Atlantic Hoisting and Scaffolding chose RAXTAR and Hydro Mobile to provide hoists and mast climbing

Atlantic Hoisting and Scaffolding chose RAXTAR and Hydro Mobile to provide hoists and mast climbing work platforms in order to help build One World Trade Center formerly known as the Freedom Tower in

Atlantic Hoisting and Scaffolding chose RAXTAR and Hydro Mobile to provide hoists and mast climbing work platforms in order to help build One World Trade Center formerly known as the Freedom Tower in New York. Both companies have joined forces with New York's Atlantic Hoisting and Scaffolding to create an access solution that transports people and material to each floor of the projected 1,776-foot-high structure. Lindsey Anderson reports.

Tishmann Construction turned to Atlantic Hoisting and Scaffolding of New York/New Jersey to provide a full solution for its logistics concern of moving more than 1,300-1,400 people, tools and materials daily. Tishmann had a set of bid criteria for the hoisting contractors on One World Trade Center and the Memorial building including a non-counterweighted design that topped the list as it related to safety and speed of erecting.

Atlantic Hoisting and Scaffolding's team led by Greg Karas had an idea to address the construction process: the common tower.

A structure typically made from a four-pole configuration of shoring and scaffolding components, decked at each entry level to allow exit of the hoists, and access to the building under construction, to minimize the interference with the curtain wall installation.

This allowed the building to be closed in earlier than in conventional hoist configurations. In the case of One World Trade Center, the extreme height and safety concerns were bringing an additional challenge to the traditional conception of the common tower.

In order to put in place an efficient solution, Atlantic Hoisting and Scaffolding's team had the idea to abandon the conventional four-pole components generally used for the common tower, in lieu of actual rack and pinion tower sections at the four corners.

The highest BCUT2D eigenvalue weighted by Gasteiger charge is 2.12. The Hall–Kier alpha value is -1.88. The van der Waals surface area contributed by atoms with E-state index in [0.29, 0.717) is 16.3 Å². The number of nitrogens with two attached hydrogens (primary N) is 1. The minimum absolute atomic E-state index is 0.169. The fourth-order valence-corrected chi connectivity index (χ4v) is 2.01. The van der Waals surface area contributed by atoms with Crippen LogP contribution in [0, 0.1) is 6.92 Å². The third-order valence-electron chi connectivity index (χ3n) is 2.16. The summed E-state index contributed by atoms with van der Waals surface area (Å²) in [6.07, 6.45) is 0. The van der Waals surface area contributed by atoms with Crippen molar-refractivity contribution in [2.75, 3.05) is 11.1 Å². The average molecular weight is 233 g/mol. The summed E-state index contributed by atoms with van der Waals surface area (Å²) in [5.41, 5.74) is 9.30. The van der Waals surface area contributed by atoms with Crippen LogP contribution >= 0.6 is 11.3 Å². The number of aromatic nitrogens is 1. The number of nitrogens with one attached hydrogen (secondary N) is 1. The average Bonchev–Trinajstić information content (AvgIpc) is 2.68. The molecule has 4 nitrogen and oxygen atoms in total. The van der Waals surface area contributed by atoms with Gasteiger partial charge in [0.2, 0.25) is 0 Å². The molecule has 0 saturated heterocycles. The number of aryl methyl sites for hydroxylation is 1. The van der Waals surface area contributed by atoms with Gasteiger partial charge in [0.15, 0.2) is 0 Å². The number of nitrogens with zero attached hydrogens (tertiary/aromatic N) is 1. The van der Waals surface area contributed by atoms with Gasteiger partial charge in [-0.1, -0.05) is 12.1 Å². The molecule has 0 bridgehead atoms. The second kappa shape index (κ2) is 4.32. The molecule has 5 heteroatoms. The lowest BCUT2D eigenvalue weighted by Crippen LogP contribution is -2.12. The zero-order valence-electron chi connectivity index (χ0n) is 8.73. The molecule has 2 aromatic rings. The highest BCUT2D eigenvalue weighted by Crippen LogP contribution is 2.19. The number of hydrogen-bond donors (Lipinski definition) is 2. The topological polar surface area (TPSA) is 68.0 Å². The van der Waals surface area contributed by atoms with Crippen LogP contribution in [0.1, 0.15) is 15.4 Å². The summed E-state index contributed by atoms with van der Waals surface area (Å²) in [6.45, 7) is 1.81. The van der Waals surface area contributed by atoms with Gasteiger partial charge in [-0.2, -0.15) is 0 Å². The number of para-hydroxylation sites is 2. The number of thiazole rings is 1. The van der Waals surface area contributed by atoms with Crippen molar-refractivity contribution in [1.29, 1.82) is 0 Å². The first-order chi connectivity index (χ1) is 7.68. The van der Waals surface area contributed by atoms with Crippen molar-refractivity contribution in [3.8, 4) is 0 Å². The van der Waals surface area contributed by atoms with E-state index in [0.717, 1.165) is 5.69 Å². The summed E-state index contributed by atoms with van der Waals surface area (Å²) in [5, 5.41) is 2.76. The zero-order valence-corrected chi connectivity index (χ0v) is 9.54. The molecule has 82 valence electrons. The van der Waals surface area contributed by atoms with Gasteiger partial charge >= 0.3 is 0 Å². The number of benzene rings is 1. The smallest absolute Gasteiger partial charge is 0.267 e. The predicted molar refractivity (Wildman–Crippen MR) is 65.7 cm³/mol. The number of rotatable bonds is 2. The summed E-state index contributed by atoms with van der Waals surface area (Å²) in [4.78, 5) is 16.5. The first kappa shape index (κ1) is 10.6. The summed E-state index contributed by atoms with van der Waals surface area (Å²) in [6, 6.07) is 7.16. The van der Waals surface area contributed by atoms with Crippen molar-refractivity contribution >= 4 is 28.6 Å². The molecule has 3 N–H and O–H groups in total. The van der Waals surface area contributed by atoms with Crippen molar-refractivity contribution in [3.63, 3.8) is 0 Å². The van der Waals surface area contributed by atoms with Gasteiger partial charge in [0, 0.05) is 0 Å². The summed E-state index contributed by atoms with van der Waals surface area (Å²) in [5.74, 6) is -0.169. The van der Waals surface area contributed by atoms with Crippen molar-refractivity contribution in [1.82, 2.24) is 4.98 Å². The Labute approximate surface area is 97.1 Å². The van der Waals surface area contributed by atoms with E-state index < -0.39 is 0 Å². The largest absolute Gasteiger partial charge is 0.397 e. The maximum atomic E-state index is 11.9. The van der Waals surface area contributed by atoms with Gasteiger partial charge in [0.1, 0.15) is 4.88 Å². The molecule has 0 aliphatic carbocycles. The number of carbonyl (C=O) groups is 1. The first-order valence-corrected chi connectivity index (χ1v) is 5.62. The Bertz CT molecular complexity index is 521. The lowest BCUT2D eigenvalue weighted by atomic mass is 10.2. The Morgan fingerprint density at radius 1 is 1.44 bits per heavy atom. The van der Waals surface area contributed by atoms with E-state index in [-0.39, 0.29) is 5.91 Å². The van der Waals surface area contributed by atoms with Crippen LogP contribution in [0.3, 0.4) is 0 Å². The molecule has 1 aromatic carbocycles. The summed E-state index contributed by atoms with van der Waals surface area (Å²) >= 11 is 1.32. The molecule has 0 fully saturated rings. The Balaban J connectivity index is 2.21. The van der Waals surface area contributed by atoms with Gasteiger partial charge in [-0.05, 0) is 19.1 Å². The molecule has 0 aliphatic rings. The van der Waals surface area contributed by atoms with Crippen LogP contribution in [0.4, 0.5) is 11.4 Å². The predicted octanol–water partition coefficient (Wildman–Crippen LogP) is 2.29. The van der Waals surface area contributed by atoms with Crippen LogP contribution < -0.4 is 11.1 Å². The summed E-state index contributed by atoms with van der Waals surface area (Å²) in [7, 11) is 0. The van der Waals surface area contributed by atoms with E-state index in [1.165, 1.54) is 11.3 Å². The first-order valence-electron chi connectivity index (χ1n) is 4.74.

This gave them a means for adapting mechanical access equipment to perform the construction of the platform in a safe and efficient way.

Todd Rego, from Atlantic Hoisting and Scaffolding, whose team was instrumental in the construction and design said he reduced his labor during the construction process by 30 percent.

Atlantic Hoisting and Scaffolding has since placed 13 RAXTAR Model RX3245 hoists throughout the two side by side projects.

Multiple RX3245SFT, 300-foot-per minute, 7,000-pound hoists were designed with an overhead protection deck above the car for installer's protection from other trades who were working above them.

A structural "common tower platform" was an integral part of the configuration of the hoisting areas. And a custom work platform designed specifically for the construction of the Common Tower Structure was built by Hydro-Mobile.

Since its installation in November 2009, the hoists run six days a week.

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